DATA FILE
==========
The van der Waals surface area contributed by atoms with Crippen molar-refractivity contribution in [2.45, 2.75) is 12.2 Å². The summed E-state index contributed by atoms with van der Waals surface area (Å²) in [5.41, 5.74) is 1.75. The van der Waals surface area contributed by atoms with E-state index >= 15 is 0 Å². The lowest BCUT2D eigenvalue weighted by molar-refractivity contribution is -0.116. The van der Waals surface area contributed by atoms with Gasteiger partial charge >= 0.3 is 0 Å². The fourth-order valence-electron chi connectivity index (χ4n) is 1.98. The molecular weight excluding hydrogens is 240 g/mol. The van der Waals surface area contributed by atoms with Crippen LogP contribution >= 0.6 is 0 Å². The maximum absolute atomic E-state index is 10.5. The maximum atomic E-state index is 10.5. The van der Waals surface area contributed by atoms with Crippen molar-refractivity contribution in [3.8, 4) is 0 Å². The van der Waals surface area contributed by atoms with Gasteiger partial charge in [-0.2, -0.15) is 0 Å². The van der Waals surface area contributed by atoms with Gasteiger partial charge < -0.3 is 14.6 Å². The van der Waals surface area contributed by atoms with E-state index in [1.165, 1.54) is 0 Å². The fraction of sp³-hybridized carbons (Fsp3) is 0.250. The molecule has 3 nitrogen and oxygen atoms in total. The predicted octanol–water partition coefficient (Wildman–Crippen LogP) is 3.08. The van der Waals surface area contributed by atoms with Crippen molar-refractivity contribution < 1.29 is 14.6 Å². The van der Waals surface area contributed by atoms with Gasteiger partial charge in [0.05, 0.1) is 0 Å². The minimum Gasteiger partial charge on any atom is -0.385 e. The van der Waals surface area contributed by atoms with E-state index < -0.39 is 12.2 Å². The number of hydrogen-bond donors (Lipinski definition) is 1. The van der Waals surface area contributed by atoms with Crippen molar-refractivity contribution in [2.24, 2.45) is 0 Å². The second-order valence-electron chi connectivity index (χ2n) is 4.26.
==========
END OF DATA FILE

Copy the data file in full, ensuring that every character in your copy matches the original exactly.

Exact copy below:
The van der Waals surface area contributed by atoms with Crippen molar-refractivity contribution in [2.45, 2.75) is 12.2 Å². The summed E-state index contributed by atoms with van der Waals surface area (Å²) in [5.41, 5.74) is 1.75. The van der Waals surface area contributed by atoms with E-state index >= 15 is 0 Å². The lowest BCUT2D eigenvalue weighted by molar-refractivity contribution is -0.116. The van der Waals surface area contributed by atoms with Gasteiger partial charge >= 0.3 is 0 Å². The fourth-order valence-electron chi connectivity index (χ4n) is 1.98. The molecular weight excluding hydrogens is 240 g/mol. The van der Waals surface area contributed by atoms with Crippen LogP contribution >= 0.6 is 0 Å². The maximum absolute atomic E-state index is 10.5. The maximum atomic E-state index is 10.5. The van der Waals surface area contributed by atoms with Crippen molar-refractivity contribution in [3.8, 4) is 0 Å². The van der Waals surface area contributed by atoms with Gasteiger partial charge in [-0.2, -0.15) is 0 Å². The van der Waals surface area contributed by atoms with Gasteiger partial charge < -0.3 is 14.6 Å². The van der Waals surface area contributed by atoms with E-state index in [1.165, 1.54) is 0 Å². The fraction of sp³-hybridized carbons (Fsp3) is 0.250. The molecule has 3 nitrogen and oxygen atoms in total. The predicted octanol–water partition coefficient (Wildman–Crippen LogP) is 3.08. The van der Waals surface area contributed by atoms with Crippen molar-refractivity contribution < 1.29 is 14.6 Å². The van der Waals surface area contributed by atoms with Gasteiger partial charge in [0.05, 0.1) is 0 Å². The minimum Gasteiger partial charge on any atom is -0.385 e. The van der Waals surface area contributed by atoms with E-state index < -0.39 is 12.2 Å². The number of hydrogen-bond donors (Lipinski definition) is 1. The van der Waals surface area contributed by atoms with Crippen molar-refractivity contribution in [2.24, 2.45) is 0 Å². The second-order valence-electron chi connectivity index (χ2n) is 4.26.